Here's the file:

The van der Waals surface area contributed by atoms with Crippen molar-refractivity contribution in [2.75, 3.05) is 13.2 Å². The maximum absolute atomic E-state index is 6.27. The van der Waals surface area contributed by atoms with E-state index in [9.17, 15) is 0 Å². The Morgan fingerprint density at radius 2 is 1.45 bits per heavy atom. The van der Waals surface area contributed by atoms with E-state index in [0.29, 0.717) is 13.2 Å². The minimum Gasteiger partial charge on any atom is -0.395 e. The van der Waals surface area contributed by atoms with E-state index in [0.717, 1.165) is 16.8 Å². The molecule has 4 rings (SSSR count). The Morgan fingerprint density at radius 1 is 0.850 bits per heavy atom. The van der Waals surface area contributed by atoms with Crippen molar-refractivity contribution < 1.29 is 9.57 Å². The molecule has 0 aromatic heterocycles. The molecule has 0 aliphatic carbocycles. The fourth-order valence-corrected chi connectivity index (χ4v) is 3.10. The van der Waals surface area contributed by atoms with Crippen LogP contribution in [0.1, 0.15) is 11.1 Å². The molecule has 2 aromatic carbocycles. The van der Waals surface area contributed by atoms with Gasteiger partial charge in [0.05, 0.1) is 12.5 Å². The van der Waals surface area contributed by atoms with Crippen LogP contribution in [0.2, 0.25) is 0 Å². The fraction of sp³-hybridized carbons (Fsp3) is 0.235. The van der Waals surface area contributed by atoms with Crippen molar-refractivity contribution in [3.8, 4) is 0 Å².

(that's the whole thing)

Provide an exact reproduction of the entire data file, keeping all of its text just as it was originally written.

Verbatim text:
The van der Waals surface area contributed by atoms with Crippen molar-refractivity contribution in [2.75, 3.05) is 13.2 Å². The maximum absolute atomic E-state index is 6.27. The van der Waals surface area contributed by atoms with E-state index in [9.17, 15) is 0 Å². The Morgan fingerprint density at radius 2 is 1.45 bits per heavy atom. The van der Waals surface area contributed by atoms with E-state index in [0.29, 0.717) is 13.2 Å². The minimum Gasteiger partial charge on any atom is -0.395 e. The van der Waals surface area contributed by atoms with E-state index in [0.717, 1.165) is 16.8 Å². The molecule has 4 rings (SSSR count). The Morgan fingerprint density at radius 1 is 0.850 bits per heavy atom. The van der Waals surface area contributed by atoms with Crippen molar-refractivity contribution < 1.29 is 9.57 Å². The molecule has 0 aromatic heterocycles. The molecule has 0 aliphatic carbocycles. The fourth-order valence-corrected chi connectivity index (χ4v) is 3.10. The van der Waals surface area contributed by atoms with Crippen LogP contribution in [0.1, 0.15) is 11.1 Å². The molecule has 2 aromatic carbocycles. The van der Waals surface area contributed by atoms with Gasteiger partial charge in [0.05, 0.1) is 12.5 Å². The van der Waals surface area contributed by atoms with Crippen LogP contribution in [0.2, 0.25) is 0 Å². The fraction of sp³-hybridized carbons (Fsp3) is 0.235. The van der Waals surface area contributed by atoms with Crippen molar-refractivity contribution in [3.8, 4) is 0 Å².